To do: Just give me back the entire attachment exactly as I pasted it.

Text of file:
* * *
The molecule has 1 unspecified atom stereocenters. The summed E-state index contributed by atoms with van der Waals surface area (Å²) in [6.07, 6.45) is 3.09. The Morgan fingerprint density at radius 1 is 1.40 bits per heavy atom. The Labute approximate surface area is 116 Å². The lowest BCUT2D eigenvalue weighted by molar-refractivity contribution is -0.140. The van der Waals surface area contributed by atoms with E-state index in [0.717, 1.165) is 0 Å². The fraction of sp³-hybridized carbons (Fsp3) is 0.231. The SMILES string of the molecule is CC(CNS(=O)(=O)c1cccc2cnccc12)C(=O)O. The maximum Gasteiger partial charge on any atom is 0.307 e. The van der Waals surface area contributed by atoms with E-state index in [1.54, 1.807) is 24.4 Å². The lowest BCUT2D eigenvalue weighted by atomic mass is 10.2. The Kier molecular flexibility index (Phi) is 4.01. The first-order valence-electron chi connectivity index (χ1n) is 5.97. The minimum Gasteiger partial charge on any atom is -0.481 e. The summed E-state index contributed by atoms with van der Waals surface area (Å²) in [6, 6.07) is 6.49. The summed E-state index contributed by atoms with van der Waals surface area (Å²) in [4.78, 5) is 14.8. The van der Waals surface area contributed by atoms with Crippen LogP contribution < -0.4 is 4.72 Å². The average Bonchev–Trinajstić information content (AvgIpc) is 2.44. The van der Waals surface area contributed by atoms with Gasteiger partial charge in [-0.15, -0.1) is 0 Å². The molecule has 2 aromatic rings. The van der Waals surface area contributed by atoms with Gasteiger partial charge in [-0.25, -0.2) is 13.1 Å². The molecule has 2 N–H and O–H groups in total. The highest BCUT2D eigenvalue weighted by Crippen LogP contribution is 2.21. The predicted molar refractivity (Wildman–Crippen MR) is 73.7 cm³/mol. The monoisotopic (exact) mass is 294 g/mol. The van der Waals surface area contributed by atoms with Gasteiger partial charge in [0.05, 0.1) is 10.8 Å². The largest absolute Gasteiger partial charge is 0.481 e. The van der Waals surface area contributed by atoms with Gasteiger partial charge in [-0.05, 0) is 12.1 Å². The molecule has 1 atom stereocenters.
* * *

The molecule has 1 unspecified atom stereocenters. The summed E-state index contributed by atoms with van der Waals surface area (Å²) in [6.07, 6.45) is 3.09. The Morgan fingerprint density at radius 1 is 1.40 bits per heavy atom. The Labute approximate surface area is 116 Å². The lowest BCUT2D eigenvalue weighted by molar-refractivity contribution is -0.140. The van der Waals surface area contributed by atoms with E-state index in [0.717, 1.165) is 0 Å². The fraction of sp³-hybridized carbons (Fsp3) is 0.231. The SMILES string of the molecule is CC(CNS(=O)(=O)c1cccc2cnccc12)C(=O)O. The maximum Gasteiger partial charge on any atom is 0.307 e. The van der Waals surface area contributed by atoms with E-state index in [1.54, 1.807) is 24.4 Å². The lowest BCUT2D eigenvalue weighted by atomic mass is 10.2. The Kier molecular flexibility index (Phi) is 4.01. The first-order valence-electron chi connectivity index (χ1n) is 5.97. The minimum Gasteiger partial charge on any atom is -0.481 e. The summed E-state index contributed by atoms with van der Waals surface area (Å²) in [6, 6.07) is 6.49. The summed E-state index contributed by atoms with van der Waals surface area (Å²) in [4.78, 5) is 14.8. The van der Waals surface area contributed by atoms with Crippen LogP contribution < -0.4 is 4.72 Å². The average Bonchev–Trinajstić information content (AvgIpc) is 2.44. The van der Waals surface area contributed by atoms with Gasteiger partial charge in [-0.15, -0.1) is 0 Å². The molecule has 2 aromatic rings. The van der Waals surface area contributed by atoms with Gasteiger partial charge in [-0.25, -0.2) is 13.1 Å². The molecule has 2 N–H and O–H groups in total. The highest BCUT2D eigenvalue weighted by Crippen LogP contribution is 2.21. The predicted molar refractivity (Wildman–Crippen MR) is 73.7 cm³/mol. The monoisotopic (exact) mass is 294 g/mol. The van der Waals surface area contributed by atoms with Gasteiger partial charge in [0.05, 0.1) is 10.8 Å². The largest absolute Gasteiger partial charge is 0.481 e. The van der Waals surface area contributed by atoms with Gasteiger partial charge in [-0.05, 0) is 12.1 Å². The molecule has 1 atom stereocenters.